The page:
The Third Symphony is quite effective, even if its pacing is a tad on the expansive side. The first movement Introduction is played imaginatively, as if the music is unwinding or gradually awaking. The main theme is buoyant and energetic, and the alternate theme is warm and playful. The development section is driven and colorful, and the playing throughout is accurate and sensitive to the character of the music. The second movement waltz has a nice balletic feel here in its attractive, light character. The ensuing panel is folk-like especially in the way the bassoon and horn present the main theme. The alternate theme, however, comes across as somewhat Brahmsian, a description Tchaikovsky would loathe. Yet, the playing is beautiful and the music lovely. The Paris Opera Orchestra deliver the playful interchanges in the Scherzo, especially the woodwinds, precisely and with great feeling. The finale, with its famous Polonaise, is played exuberantly but, wisely, with a not too aggressive tempo. A fine performance overall. Curiously, the last two movements here are on the same track.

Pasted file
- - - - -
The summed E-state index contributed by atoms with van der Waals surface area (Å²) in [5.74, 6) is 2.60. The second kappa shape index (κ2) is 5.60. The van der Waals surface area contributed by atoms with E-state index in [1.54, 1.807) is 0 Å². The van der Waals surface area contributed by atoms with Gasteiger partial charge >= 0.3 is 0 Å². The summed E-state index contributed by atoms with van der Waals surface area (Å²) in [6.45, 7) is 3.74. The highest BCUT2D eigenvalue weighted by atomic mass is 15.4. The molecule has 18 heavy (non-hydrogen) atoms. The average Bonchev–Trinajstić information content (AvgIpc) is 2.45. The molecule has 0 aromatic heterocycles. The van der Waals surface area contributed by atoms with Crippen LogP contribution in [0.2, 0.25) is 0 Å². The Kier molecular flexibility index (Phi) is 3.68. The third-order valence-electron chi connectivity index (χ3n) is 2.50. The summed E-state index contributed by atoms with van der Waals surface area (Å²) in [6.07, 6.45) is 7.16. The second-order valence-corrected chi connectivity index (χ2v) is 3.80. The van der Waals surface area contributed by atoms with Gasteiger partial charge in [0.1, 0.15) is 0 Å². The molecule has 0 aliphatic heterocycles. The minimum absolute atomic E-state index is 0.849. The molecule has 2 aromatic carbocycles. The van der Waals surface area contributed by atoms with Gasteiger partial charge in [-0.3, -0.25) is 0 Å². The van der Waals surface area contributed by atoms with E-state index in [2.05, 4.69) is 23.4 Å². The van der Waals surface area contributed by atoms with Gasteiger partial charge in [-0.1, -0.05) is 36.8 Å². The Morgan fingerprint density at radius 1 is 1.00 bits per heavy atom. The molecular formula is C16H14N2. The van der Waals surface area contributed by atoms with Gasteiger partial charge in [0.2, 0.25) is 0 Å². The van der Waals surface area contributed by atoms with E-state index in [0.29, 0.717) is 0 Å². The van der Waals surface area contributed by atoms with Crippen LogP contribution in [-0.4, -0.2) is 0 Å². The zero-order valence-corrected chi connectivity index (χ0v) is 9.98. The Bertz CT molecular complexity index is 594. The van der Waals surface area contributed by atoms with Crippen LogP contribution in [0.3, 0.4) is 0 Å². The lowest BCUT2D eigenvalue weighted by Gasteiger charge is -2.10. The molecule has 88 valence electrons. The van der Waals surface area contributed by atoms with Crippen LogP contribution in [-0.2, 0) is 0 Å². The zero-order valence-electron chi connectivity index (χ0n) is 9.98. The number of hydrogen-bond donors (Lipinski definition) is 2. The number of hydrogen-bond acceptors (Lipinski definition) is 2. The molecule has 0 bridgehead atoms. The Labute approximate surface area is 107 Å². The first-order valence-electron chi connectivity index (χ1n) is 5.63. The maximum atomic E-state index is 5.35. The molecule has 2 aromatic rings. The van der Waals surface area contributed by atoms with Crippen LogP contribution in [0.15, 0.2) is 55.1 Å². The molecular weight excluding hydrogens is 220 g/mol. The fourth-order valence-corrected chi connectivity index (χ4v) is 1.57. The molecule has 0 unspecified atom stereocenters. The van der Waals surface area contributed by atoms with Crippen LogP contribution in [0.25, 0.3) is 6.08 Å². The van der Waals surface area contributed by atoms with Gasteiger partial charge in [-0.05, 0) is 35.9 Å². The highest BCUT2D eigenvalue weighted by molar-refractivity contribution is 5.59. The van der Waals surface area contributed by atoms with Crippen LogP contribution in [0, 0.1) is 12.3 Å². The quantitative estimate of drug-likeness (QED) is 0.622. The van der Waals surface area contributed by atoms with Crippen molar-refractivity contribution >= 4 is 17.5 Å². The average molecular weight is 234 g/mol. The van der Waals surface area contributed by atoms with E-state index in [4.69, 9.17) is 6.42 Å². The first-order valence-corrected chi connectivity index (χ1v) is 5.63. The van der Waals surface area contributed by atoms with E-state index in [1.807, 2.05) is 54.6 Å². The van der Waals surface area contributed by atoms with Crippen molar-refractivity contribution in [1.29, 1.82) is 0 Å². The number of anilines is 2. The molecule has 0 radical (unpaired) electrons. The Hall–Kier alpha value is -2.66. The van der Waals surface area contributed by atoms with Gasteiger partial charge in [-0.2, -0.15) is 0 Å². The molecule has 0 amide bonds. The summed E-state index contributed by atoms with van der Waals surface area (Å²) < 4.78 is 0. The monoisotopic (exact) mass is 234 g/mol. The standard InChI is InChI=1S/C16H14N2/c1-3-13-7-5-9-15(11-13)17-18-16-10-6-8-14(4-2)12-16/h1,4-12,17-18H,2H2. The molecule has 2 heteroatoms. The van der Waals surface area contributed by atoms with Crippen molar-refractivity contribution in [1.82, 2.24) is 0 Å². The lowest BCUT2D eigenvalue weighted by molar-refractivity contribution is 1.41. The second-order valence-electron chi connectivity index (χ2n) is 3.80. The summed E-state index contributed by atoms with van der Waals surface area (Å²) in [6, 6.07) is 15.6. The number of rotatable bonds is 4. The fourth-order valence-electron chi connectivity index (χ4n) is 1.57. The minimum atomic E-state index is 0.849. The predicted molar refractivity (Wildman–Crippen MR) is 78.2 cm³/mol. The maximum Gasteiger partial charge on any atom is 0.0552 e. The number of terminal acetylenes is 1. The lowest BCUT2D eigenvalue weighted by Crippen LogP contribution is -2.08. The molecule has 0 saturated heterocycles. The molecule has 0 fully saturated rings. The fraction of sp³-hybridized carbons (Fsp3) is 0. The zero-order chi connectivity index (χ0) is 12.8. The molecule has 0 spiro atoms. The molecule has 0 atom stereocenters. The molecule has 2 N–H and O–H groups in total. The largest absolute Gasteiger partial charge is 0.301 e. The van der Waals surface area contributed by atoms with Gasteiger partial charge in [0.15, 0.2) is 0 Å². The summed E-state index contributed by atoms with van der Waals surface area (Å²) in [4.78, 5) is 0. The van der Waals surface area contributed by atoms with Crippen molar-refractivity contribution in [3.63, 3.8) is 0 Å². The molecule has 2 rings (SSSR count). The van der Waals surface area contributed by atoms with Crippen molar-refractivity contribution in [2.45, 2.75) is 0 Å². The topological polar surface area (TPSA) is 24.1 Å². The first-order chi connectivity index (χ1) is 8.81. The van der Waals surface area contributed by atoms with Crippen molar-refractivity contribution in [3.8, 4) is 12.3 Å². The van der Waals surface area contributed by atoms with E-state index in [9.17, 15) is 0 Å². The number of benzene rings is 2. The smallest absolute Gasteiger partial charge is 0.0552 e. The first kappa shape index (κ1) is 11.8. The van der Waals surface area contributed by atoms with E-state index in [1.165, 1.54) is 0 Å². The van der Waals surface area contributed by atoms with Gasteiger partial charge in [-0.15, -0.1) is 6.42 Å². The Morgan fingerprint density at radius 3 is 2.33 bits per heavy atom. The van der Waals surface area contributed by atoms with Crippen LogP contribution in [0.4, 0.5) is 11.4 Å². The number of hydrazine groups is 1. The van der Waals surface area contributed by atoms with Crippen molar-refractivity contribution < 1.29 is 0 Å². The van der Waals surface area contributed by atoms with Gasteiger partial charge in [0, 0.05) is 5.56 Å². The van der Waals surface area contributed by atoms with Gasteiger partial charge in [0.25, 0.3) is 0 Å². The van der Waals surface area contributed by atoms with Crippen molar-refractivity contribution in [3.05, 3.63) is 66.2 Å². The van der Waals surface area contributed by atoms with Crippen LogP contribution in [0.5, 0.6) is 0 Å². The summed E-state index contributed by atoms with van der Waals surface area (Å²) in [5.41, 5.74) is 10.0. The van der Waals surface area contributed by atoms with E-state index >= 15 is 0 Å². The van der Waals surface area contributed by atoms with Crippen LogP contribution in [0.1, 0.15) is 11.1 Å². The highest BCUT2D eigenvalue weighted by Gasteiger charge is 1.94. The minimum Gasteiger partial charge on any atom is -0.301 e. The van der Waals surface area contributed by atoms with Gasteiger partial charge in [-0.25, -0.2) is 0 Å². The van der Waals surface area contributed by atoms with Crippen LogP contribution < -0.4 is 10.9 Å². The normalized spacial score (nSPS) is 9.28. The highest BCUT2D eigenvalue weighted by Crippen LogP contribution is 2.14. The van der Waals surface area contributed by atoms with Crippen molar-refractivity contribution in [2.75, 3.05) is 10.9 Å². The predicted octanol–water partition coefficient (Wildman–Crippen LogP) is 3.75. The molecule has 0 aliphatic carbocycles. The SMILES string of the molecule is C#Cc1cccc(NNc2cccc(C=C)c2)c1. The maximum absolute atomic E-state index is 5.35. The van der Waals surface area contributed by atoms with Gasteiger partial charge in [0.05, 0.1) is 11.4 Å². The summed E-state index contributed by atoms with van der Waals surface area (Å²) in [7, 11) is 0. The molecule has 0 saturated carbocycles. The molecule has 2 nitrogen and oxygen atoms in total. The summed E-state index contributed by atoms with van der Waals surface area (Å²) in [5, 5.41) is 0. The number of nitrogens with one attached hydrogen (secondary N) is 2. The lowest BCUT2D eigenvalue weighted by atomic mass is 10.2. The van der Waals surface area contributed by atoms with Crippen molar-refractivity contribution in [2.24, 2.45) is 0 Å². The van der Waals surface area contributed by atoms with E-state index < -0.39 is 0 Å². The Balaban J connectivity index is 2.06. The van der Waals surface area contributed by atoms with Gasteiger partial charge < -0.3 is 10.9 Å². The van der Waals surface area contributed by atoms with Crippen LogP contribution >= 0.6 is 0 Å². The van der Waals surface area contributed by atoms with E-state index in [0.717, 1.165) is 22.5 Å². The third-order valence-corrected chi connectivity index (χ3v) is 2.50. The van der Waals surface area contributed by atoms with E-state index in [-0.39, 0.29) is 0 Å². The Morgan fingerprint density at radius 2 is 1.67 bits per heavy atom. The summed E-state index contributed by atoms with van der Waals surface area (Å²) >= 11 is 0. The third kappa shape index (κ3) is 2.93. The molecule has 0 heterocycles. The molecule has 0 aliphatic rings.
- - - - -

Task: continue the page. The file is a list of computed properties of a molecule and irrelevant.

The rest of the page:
The Fourth Symphony opens a bit briskly. The horns deliver the fate motto steadily, though it could exhibit a somewhat more trenchant or edgy quality. The other brass join in and the music really takes wing. The main theme exudes the necessary sense of darkness and uncertainty, as Jordan manages to manipulate dynamics so subtly, so effectively. The rest of the movement goes well, though at the heart of the development section when the strings yearn and struggle as if to break away, the tempo is just a bit too fast. In the Andantino second movement, the oboe at the opening and the bassoon near the end both have a slightly tentative manner of shaping the main theme (Jordan’s idea?), though both play it well. Otherwise the music is well executed, with sensitive phrasing and judicious tempos. The last two movements are well conceived and played. The pizzicato playing in the third is brilliantly performed, and the finale is full of color and celebration. The fate motto returns ominously near the end but then yields to the irrepressible sense of joy and triumph.s